Marian’s room is covered in art, especially art that features people of color. She hopes to incorporate art in her social activism, especially with film. “I want to create things that I didn’t get to see growing up and things I still don’t see. I want to create things that create discussion in communities, and I want to represent my people the way they deserve to be represented.”

This encounter marked the beginning of my self-discovery, but I soon felt frustrated. I began to wonder where I belonged in the Latinx community as a mixed-race individual. I am culturally white because I was raised by my white mother, yet I cannot pass as white and do not have white privilege. On the other hand, I did not know anything about my Mexican culture or heritage until I started school. I began to question whether I was Latinx enough to even associate myself with the community.

During this time, I wrote a poem discussing my feelings about being mixed-race and what it felt like, belonging to two different worlds. I showed it to Marian when we first talked about our identities.

“I remember feeling identified because I grew up in the border, and being from the border, it’s Mexico, but it’s not really Mexico because it’s super Americanized,” Marian remarked. “There’s this saying ni de aquí, ni de allá, which means neither from here, nor from there, and that’s how I felt.”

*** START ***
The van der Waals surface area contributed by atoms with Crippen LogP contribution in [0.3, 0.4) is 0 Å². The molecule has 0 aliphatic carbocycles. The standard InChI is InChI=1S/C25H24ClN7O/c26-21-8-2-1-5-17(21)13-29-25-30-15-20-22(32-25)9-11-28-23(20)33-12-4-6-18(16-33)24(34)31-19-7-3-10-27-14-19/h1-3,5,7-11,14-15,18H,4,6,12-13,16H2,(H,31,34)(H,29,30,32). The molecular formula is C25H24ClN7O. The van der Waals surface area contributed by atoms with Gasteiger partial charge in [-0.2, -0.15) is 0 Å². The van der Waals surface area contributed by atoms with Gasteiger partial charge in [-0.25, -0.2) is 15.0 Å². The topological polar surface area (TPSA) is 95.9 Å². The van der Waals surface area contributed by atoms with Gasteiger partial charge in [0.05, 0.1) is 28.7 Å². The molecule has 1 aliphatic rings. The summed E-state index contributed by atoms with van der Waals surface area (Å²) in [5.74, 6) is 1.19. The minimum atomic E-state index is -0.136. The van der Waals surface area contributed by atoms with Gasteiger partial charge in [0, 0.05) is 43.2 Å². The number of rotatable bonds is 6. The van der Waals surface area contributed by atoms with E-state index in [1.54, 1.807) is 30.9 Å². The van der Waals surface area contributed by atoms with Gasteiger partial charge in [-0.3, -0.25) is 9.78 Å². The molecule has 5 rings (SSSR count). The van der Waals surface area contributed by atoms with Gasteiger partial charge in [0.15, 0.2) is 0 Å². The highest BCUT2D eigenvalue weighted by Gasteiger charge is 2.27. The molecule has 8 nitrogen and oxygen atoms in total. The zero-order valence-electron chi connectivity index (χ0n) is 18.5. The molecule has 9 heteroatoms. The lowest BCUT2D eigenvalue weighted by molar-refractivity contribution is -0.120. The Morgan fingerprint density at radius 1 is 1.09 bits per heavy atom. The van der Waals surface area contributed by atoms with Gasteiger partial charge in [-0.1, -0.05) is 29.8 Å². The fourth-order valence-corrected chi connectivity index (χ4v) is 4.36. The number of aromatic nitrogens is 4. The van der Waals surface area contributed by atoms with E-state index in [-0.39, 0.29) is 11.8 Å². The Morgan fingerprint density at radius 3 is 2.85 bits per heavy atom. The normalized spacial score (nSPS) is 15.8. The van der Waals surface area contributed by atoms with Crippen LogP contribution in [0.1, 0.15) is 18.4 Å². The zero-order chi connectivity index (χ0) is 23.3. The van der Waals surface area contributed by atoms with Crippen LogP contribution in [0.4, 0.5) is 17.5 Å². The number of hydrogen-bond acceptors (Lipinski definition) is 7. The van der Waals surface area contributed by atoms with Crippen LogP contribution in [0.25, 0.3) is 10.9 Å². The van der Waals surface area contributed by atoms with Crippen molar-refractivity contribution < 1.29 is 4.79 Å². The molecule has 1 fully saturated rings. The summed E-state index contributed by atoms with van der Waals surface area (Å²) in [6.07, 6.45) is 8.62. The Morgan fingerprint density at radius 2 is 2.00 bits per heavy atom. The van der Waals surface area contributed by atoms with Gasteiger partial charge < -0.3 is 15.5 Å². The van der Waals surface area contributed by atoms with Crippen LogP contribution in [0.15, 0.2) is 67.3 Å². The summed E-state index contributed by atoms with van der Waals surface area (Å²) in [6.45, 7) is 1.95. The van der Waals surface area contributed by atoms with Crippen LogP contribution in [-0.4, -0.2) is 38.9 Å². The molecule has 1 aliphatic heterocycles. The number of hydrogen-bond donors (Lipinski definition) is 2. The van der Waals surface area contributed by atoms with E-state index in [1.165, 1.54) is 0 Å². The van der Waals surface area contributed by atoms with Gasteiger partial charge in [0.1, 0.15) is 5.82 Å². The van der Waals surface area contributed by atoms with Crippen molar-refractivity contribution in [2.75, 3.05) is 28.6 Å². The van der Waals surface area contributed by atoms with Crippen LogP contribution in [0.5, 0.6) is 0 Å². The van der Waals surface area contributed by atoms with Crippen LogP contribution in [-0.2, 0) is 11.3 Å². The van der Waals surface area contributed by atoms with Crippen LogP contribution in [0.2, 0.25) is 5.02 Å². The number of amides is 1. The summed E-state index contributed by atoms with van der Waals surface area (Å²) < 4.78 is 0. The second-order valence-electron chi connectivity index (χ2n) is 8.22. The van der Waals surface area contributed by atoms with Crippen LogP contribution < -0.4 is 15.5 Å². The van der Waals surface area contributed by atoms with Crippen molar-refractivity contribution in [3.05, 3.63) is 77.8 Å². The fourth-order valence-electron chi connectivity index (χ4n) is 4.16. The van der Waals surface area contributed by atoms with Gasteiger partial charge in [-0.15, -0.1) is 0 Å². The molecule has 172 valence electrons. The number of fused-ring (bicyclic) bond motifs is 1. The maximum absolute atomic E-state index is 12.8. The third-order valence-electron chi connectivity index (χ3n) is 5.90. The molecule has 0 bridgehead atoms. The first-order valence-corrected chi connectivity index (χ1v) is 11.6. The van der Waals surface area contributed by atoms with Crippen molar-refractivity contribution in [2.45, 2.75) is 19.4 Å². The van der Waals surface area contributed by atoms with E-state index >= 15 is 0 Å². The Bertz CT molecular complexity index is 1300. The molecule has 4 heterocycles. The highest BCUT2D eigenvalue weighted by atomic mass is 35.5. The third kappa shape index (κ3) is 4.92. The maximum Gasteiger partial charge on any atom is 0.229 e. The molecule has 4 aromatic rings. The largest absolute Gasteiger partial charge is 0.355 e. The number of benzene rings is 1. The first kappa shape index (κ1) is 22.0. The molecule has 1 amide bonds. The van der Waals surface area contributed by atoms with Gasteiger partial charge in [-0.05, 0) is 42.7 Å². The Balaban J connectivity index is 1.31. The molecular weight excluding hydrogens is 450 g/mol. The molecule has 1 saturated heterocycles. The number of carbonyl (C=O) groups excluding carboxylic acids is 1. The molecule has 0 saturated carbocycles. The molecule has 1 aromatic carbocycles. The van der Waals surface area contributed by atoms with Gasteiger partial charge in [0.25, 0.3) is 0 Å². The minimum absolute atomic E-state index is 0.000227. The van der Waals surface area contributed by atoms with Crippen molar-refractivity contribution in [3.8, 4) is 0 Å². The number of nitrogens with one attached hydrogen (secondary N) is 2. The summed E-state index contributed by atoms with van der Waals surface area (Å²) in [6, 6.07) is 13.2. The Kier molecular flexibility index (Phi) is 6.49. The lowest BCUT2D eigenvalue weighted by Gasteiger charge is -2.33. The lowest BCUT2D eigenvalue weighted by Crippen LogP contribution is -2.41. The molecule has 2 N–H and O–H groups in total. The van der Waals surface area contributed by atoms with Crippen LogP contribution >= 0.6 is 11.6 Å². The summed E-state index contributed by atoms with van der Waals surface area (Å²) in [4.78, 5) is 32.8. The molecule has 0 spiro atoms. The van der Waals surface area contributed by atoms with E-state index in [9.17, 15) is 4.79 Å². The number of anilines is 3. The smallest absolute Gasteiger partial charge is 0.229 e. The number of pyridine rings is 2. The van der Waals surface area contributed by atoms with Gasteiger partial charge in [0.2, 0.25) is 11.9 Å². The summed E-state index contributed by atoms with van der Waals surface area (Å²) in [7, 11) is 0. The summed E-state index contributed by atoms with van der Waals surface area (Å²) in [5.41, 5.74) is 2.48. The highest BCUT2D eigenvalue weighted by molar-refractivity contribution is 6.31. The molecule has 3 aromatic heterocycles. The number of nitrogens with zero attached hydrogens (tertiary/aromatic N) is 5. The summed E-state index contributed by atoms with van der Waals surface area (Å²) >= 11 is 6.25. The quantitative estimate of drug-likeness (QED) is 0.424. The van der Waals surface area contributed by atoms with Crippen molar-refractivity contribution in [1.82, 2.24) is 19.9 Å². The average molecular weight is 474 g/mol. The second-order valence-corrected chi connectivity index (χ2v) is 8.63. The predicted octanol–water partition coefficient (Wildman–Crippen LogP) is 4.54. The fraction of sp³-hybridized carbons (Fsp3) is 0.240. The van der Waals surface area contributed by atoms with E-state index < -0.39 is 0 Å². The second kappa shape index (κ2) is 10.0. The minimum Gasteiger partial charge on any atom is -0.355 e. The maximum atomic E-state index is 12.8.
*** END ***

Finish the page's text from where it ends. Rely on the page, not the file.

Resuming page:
Because of the lack of total belonging, I described in my poem, I was at first hesitant to go to spaces such as MEChA and Muxeres. When I voiced my concerns to Marian, she quickly dismissed them, saying, “You should go because that’s your people. We would receive you with open arms.”

Marian sits with her friend, Caitlin Saavedra, as they eat their lunch on the grass outside Johnson Hall. While getting involved with her community, she has found her own niche. “I love being involved because through that, I found my people, my community. I feel safer navigating this predominantly white institution knowing that I have my community of my fellow people of color with me.”
Marian is a general member at MEChA and attends meetings regularly. Her presence is well-known, and everyone greets her with warm smiles and friendly conversation.

Marian understood where I was coming from and knew other mixed-race people who felt the same. She reassured me that I still belonged in the Latinx community because no one would ever measure to see if I was “Mexican enough.” I soon began attending MEChA and Muxeres meetings regularly and immersed myself in the community. I began to understand what it means to be a person of color.

As I was becoming more active in the Latinx community, I noticed that Marian always had people surrounding her, and when she spoke, people stopped and listened. It was easy for me to tell that Marian was a natural leader in student group settings and also deeply passionate about social and racial justice. For this reason, I chose to photograph Marian. She has a story to tell—about what it means to be a person of color on a primarily white campus—and a brave voice to tell it.

Together, Marian and I walk about five blocks to catch the 9:30 am EMX to school. We walk along the quiet neighborhood to Eugene, anticipating the busy day ahead.